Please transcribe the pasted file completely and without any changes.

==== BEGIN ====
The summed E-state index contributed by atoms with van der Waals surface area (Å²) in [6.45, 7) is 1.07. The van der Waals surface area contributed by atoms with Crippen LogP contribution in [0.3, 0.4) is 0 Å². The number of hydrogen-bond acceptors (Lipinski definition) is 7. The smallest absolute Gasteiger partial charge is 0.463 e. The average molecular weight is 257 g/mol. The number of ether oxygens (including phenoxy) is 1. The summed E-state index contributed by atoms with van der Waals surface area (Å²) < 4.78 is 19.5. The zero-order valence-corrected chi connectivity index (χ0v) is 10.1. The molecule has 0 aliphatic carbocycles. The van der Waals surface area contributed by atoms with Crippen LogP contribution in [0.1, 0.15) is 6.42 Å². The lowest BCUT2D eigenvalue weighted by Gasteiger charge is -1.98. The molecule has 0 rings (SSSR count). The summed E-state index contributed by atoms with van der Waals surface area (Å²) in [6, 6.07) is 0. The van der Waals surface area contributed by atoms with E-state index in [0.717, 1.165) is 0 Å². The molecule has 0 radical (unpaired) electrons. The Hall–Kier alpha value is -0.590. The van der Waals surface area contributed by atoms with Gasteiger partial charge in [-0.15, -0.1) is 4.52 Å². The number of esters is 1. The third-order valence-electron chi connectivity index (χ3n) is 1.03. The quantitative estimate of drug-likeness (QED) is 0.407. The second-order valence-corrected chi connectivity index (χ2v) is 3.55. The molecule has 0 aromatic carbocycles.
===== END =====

The summed E-state index contributed by atoms with van der Waals surface area (Å²) in [6.45, 7) is 1.07. The van der Waals surface area contributed by atoms with Crippen LogP contribution in [0.3, 0.4) is 0 Å². The number of hydrogen-bond acceptors (Lipinski definition) is 7. The smallest absolute Gasteiger partial charge is 0.463 e. The average molecular weight is 257 g/mol. The number of ether oxygens (including phenoxy) is 1. The summed E-state index contributed by atoms with van der Waals surface area (Å²) < 4.78 is 19.5. The zero-order valence-corrected chi connectivity index (χ0v) is 10.1. The molecule has 0 aliphatic carbocycles. The van der Waals surface area contributed by atoms with Crippen LogP contribution in [0.1, 0.15) is 6.42 Å². The lowest BCUT2D eigenvalue weighted by Gasteiger charge is -1.98. The molecule has 0 rings (SSSR count). The summed E-state index contributed by atoms with van der Waals surface area (Å²) in [6, 6.07) is 0. The van der Waals surface area contributed by atoms with E-state index in [0.717, 1.165) is 0 Å². The molecule has 0 radical (unpaired) electrons. The Hall–Kier alpha value is -0.590. The van der Waals surface area contributed by atoms with Gasteiger partial charge in [-0.15, -0.1) is 4.52 Å². The number of esters is 1. The third-order valence-electron chi connectivity index (χ3n) is 1.03. The quantitative estimate of drug-likeness (QED) is 0.407. The second-order valence-corrected chi connectivity index (χ2v) is 3.55. The molecule has 0 aromatic carbocycles.